This story has been corrected. Read below
C. Vivian Stringer apologized to Isiah Thomas on Saturday after saying during an interview with ESPN earlier in the week that the New York Knicks coach's comments during a
trial deposition were "disgusting."
"The whole situation is most regrettable," the Rutgers women's basketball coach said in a statement. "It was not my position to insult Mr. Thomas in any way. I responded to a question of which I had partial information and was not aware of the full text of Mr. Thomas' statement. I am not in a place to make judgment on Isiah Thomas, [former team employee] Anucha Browne [Sanders] or the New York Knicks organization. I spoke to Isiah this morning and have apologized. I am hoping we can now get back to basketball."
A portion of Thomas' deposition was shown in court during the recent trial, in which a jury ruled that Thomas and Madison Square Garden sexually harassed Sanders.
The tape showed Thomas saying he made a distinction between a black man calling a black woman "bitch" and a white man doing the same thing. He was criticized for that by Al Sharpton, who threatened to lead protests at Knicks games unless Thomas explained his remarks.
Stringer's statement came a day after an ESPN interview that drew a strong response from Thomas. Talking to ESPN reporter Doris Burke about Thomas' comments in the videotaped deposition, Stringer said: "You want to know what I really felt? It was disgusting. What does he think? This was a woman first. He has no right to put her down, and then think it's OK for me to put her down but it's not all right for a white man to put her down. What are you talking about? She is a human being and as a female, and in particular as a black female, I took tremendous offense to that."
Stringer added she didn't like Thomas defending or tolerating the use of such derogatory language about women.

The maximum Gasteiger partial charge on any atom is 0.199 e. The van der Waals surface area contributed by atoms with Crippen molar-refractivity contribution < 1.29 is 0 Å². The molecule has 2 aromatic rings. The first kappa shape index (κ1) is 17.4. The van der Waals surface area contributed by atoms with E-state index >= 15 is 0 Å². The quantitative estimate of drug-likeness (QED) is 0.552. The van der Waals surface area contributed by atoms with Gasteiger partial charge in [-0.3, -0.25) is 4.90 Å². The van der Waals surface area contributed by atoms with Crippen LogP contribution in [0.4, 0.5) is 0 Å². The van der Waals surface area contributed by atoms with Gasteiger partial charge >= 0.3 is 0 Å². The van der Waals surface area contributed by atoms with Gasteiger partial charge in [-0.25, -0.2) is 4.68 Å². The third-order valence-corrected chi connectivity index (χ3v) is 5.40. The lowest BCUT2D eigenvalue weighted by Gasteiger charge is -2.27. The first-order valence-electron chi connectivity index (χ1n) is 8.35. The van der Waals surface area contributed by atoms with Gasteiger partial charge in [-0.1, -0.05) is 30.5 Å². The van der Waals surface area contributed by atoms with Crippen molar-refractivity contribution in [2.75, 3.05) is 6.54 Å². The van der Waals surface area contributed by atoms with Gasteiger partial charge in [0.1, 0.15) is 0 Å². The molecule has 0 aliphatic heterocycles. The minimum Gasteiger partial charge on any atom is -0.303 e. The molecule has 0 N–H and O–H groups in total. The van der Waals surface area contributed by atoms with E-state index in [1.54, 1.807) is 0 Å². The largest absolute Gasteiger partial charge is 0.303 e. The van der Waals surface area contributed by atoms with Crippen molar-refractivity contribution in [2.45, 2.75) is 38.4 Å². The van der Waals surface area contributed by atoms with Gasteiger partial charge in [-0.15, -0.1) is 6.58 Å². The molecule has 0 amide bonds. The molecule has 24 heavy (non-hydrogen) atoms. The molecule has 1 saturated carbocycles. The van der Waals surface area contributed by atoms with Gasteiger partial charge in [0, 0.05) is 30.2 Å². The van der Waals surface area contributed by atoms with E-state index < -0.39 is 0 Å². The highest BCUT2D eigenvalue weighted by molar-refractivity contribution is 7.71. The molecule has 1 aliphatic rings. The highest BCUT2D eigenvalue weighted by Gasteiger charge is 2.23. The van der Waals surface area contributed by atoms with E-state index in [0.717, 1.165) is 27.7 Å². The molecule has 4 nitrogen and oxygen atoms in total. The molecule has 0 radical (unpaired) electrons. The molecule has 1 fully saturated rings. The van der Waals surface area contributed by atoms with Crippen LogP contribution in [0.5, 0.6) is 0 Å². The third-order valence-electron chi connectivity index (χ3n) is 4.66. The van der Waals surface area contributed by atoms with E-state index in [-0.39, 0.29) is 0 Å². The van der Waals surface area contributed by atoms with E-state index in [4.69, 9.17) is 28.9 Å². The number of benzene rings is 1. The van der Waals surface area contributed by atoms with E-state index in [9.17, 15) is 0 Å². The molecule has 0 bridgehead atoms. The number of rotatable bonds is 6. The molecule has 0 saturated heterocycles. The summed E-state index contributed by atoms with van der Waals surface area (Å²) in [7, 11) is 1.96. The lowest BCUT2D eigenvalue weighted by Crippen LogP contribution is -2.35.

After Friday night's Knicks' preseason loss to New Jersey, Thomas urged Stringer to "get the facts" about what he said during the sexual-harassment trial.
"I'm not sure what she said, but if she would like to hear the facts and not the edited portion of what I supposedly said, I'm not hard to find,'' he told reporters. "It's easy to get what I said. So don't speak from ignorance, get the facts about what I said and not the portion that was taken out of context.''
But speaking to Newsday on Saturday, Thomas made it clear that he and Stringer had spoken and had cleared the air since her Friday afternoon comments.
"I congratulated her on keeping her team together last year through a very difficult time and playing in the championship game," he told the paper. "Now that she has all the facts, she read my statement and heard the things I had to say in the full context of what I said, she was very supportive and understood exactly where I was coming from. It was a good conversation."
When asked by the newspaper if Stringer apologized, Thomas said: "Yes, she did."
Stringer was previously forced into the issue of men using derogatory language toward women when radio host Don Imus made a racist and sexist remark about her team after it lost to Tennessee in last season's national championship game.
Information from The Associated Press was used in this report.
After saying in an ESPN interview earlier in the week that his comments during a trial deposition were "disgusting," Rutgers women's basketball coach C. Vivian Stringer apologized to Isiah Thomas on Saturday. The time frame of Stringer's criticism of the Knicks coach was incorrect in earlier versions of this story.